Writing

Writing is an addiction. I’m not happy if I’m not writing. All I need is paper, pen, and some quiet time. A computer is better, but paper and pen still work for me, too. I’ve written three novels and am working on my fourth. I can’t see myself stopping any time soon.

If you want to know more, check out my web page and my other blogsite.

www.anneli-purchase.com

http:wordsfromanneli.wordpress.com

And now I nominate Barbara Beacham.  https://salmonfishingqueen.wordpress.com/

Rewriting. What to do and when to stop.

I love rewriting better than writing the first draft of my novels.

  • First I’m much more relaxed because I know the hard work of getting the storyline on “paper” is done.
  • As I rewrite I find mistakes and have a feeling of satisfaction when I fix them.
  • I find little treasures like a paragraph that I can rewrite using dialogue rather than boring narrative, and I’m pleased with myself for figuring that out.
  • I can’t believe I fell for the use of other words as dialogue tags instead of “said” and “asked” and I fix those, reaffirming that I can make the dialogue do the job of expressing the emotion rather than relying on the dialogue tag to provide it. Fancy words like “inquired” and “replied” just slow down the action. “Said” and “asked” are more like punctuation—necessary, but meant to be glossed over. This is also the place where I look for “ing” words and get rid of them if possible. (For example: “I’ll be right there,” she said, putting down the phone.) If she was putting down the phone when she was speaking into it, I wonder if the other party even heard her.
  • I look for repeated words and try to avoid using the same words or expressions in one paragraph. Repetition becomes obvious immediately when reading your work out loud.
  • Speaking of repetition, character names are often overused, especially in dialogue. Have you ever noticed that when you’re talking to someone, you rarely speak their name? The other person knows you’re talking to them and you and that person both know his or her name. Why would you keep on saying it? So for natural conversation, use the other person’s name sparingly. I often have to take out names in dialogue, and in narrative sections I replace them when possible with he or she.
  • In dialogue, the sentences should be fairly short. I need to check for long sentences that give a lot of information. People just don’t talk that way. Often they use only one or two words or phrases. Besides, short, snappy dialogue heightens the tension and that is what every author is striving for.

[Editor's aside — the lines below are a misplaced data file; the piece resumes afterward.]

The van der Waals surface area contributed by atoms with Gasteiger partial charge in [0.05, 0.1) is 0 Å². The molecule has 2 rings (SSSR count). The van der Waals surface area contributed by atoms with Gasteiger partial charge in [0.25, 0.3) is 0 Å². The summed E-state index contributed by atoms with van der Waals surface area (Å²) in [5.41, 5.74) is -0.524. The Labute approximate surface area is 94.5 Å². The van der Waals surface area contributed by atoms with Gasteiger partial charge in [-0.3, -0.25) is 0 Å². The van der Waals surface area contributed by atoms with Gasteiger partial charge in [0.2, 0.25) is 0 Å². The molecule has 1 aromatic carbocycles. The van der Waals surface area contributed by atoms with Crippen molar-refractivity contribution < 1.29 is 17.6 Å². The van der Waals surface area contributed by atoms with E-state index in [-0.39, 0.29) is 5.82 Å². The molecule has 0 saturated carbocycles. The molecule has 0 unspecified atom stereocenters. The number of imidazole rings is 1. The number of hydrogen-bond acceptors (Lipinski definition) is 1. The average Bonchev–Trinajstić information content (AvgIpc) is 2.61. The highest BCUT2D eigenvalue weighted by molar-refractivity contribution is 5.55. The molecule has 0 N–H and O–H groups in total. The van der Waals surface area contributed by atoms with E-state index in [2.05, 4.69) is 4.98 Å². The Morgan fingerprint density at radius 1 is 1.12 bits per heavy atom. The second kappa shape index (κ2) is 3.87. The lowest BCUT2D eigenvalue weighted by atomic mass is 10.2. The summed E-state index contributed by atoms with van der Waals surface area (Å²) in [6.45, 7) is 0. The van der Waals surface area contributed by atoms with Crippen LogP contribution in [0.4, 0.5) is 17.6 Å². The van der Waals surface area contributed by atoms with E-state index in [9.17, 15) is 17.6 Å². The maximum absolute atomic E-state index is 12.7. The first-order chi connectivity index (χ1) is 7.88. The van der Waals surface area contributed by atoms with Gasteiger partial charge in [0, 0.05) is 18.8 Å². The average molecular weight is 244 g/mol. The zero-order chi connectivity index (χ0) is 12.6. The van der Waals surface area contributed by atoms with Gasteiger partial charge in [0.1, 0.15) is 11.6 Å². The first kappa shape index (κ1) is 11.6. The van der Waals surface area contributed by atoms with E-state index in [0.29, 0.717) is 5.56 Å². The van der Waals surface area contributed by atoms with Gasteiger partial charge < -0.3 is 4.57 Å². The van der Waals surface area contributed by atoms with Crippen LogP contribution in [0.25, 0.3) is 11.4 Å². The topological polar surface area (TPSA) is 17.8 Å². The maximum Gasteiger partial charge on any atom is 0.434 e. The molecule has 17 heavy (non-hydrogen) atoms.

• In the rewrite, I can also add little tidbits of description of people or places, but I try to be careful to do it in small doses. Long descriptions have a huge “yawn” factor.
  • When someone speaks, they may have some physical or emotional reaction that should be added, usually before the quotation. This is a good time to add that information.
  • As I reread my first draft, it’s important that I remember which point of view I’m in. I’ve made some awful POV mistakes that my critiquing buddy or I have found. For example, if I’m telling the scene in Andrea’s POV, I can’t write a thought that is happening in Jim’s head. Andrea has no way of knowing what he is thinking. I’m so thankful to have the opportunity to fix POV problems before publication and save myself some embarrassment.
  • Now that I’ve mentioned my critiquing buddy, I have to say that my writing efforts are made so much easier because of her. I try to do the same for her and it makes us a great team. If you don’t have a writing buddy to exchange files with and help each other out, it’s very much worth your while to try to find someone who is willing to work with you. I find my buddy’s help invaluable! Oops! She’ll say not to use exclamation marks unless it’s for a one- or two-word expression, but in this case, I do want to stress that her help is invaluable!

 Most authors are perfectionists and they tend to rewrite over and over. I’ve heard it said that an author can tell that they’re finished rewriting when they end up with what they originally wrote in the first rewrite. I wouldn’t go quite that far, but sometimes you wonder ….